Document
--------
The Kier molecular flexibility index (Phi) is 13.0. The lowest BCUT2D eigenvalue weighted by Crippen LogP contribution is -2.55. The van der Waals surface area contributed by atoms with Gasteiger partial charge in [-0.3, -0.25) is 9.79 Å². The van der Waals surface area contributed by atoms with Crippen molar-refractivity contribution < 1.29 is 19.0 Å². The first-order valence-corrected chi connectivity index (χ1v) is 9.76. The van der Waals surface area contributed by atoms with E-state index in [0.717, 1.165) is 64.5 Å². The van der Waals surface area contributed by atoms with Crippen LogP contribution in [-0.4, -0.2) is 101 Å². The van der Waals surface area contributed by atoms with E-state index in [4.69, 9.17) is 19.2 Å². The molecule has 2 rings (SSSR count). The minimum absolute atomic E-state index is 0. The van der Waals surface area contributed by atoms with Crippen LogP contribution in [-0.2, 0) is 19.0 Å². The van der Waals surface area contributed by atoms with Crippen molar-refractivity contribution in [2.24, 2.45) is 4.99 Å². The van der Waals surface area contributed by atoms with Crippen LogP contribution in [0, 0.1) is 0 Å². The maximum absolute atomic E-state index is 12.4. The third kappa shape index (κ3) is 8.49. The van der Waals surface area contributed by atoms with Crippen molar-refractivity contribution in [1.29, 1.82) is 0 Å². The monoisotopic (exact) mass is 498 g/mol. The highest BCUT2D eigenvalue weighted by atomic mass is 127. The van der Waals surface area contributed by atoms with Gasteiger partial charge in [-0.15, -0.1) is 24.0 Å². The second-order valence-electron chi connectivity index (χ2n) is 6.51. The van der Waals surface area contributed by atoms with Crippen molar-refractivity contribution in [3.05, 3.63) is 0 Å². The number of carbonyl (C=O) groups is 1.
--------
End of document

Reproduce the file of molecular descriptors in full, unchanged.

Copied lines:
The Kier molecular flexibility index (Phi) is 13.0. The lowest BCUT2D eigenvalue weighted by Crippen LogP contribution is -2.55. The van der Waals surface area contributed by atoms with Gasteiger partial charge in [-0.3, -0.25) is 9.79 Å². The van der Waals surface area contributed by atoms with Crippen molar-refractivity contribution < 1.29 is 19.0 Å². The first-order valence-corrected chi connectivity index (χ1v) is 9.76. The van der Waals surface area contributed by atoms with E-state index in [0.717, 1.165) is 64.5 Å². The van der Waals surface area contributed by atoms with Crippen LogP contribution in [-0.4, -0.2) is 101 Å². The van der Waals surface area contributed by atoms with E-state index in [4.69, 9.17) is 19.2 Å². The molecule has 2 rings (SSSR count). The minimum absolute atomic E-state index is 0. The van der Waals surface area contributed by atoms with Crippen LogP contribution in [-0.2, 0) is 19.0 Å². The van der Waals surface area contributed by atoms with Crippen molar-refractivity contribution in [2.24, 2.45) is 4.99 Å². The van der Waals surface area contributed by atoms with Crippen LogP contribution in [0, 0.1) is 0 Å². The maximum absolute atomic E-state index is 12.4. The third kappa shape index (κ3) is 8.49. The van der Waals surface area contributed by atoms with Crippen molar-refractivity contribution in [1.29, 1.82) is 0 Å². The monoisotopic (exact) mass is 498 g/mol. The highest BCUT2D eigenvalue weighted by atomic mass is 127. The van der Waals surface area contributed by atoms with Gasteiger partial charge in [-0.15, -0.1) is 24.0 Å². The second-order valence-electron chi connectivity index (χ2n) is 6.51. The van der Waals surface area contributed by atoms with Crippen molar-refractivity contribution in [3.05, 3.63) is 0 Å². The number of carbonyl (C=O) groups is 1.